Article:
ROGER FEDERER: Yes. I think regardless of what happened between here and the Australian Open, Andy is one of the big favorites for this tournament. It's been I think for me, for Djokovic and for Murray, you know, to some degree a bit of a disappointing sort of last few months. But I think Murray also played incredible tennis at the Australian Open.
So here we are again at Grand Slam play. You have to maybe ignore a little bit what happened in between and remember the last time you played a best-of-five set match. This is when he was very tough.
I think that's why maybe it favors the big guys. Andy's obviously one of them.
Q. What do you remember most about how you won against Roddick last year?
ROGER FEDERER: What do I remember most? His backhand he missed. My saving of the breakpoints in the fifth. My 50 aces. The match point. Holding up the trophy and being tired afterwards. Almost still today. That's about it.
Q. How much do you relish the increased competition, given that Rafa is here this year and he missed out last year? It's a great battle between the two of you. A lot of people saying Roger won it but Rafa wasn't here. Now everybody is here.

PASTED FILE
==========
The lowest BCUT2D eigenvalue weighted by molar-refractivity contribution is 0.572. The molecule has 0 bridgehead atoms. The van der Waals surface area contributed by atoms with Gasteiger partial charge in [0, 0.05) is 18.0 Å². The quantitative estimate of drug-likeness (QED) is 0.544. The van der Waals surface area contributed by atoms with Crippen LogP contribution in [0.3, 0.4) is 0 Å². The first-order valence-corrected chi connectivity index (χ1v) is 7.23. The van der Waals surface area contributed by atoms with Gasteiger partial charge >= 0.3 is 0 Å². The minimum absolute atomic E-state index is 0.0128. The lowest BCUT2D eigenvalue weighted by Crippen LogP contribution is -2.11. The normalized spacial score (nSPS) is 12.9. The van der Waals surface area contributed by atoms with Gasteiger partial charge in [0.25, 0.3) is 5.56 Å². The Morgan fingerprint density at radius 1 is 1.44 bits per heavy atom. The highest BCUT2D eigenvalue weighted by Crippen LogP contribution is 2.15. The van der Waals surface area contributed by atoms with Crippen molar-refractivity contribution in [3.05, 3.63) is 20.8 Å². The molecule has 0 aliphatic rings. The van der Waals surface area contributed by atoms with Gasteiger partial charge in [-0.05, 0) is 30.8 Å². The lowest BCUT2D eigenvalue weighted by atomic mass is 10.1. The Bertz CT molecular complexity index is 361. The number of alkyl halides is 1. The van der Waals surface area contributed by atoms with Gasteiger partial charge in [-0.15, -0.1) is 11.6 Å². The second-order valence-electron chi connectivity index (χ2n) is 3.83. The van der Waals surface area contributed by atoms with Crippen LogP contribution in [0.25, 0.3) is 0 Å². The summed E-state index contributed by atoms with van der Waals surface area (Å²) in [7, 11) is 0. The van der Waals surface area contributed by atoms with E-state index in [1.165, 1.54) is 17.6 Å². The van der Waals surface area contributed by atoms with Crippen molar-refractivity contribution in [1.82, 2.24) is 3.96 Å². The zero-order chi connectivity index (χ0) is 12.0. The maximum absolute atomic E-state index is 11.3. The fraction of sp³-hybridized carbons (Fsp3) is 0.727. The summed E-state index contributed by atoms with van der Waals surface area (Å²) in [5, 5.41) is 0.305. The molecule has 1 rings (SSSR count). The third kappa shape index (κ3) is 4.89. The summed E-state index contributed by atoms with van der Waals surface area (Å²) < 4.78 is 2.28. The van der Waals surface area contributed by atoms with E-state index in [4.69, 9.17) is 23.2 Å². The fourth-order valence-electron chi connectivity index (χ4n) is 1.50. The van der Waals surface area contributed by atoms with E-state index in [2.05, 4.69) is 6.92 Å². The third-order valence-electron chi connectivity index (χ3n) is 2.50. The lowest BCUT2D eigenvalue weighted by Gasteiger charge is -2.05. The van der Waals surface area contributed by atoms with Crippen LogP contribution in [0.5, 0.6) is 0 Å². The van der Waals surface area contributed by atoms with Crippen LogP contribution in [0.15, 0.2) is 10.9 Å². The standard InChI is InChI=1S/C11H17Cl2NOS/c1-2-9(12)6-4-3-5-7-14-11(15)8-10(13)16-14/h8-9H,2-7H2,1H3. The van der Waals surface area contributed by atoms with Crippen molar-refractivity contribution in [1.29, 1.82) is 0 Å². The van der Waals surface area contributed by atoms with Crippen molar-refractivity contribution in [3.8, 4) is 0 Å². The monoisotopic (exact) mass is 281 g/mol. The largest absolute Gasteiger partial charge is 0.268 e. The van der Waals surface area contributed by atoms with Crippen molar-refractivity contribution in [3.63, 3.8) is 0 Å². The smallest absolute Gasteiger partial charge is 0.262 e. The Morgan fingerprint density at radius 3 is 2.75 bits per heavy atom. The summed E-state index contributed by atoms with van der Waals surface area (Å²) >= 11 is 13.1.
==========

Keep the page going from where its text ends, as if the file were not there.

ROGER FEDERER: Del Potro is not here. So not everybody is here. There's always going to be somebody missing eventually down the stretch. Tennis is a tough sport. We'll always have injuries.
Last year was a big blow because he was the defending champion. Sure, in some ways it makes it maybe easier to win, but at the same time you have more pressure, too. If you think about it, it doesn't make it any easier because pressure plays a huge part in our game.
Look, I'm happy he's back. I want him to play every tournament. I want the other guys to play as well because it's better for the game if we all face off, that there's more story, you know, for the sport.
So I'm looking forward to an exciting Championship.
Q. You say injuries are always a part of it. You've had this incredible streak where you're always not just at the slams but making it far into it. Of all your records, how important is that one to you?
ROGER FEDERER: You mean, the semis streak?
ROGER FEDERER: Yeah, big. Right now I look at it and say, Okay, it's been broken. It's a great number. But probably when I sit on the couch one day, I don't know, 20 years, I go back and think probably that was one of my incredible runs in the game. Very proud of it, of course.
Q. What would you say is most important to that? The durability?
ROGER FEDERER: Yeah, just being there, giving myself chances to win. Because I think once you're in the semis, you're only two matches away. I mean, I never got a walkover in the finals or the semis, but I've been there so many times. All of a sudden, you play your best, you go win a few. That's what I've been doing. Different surfaces around the world many years in a row. It seems like you only almost get one chance in a career to do that.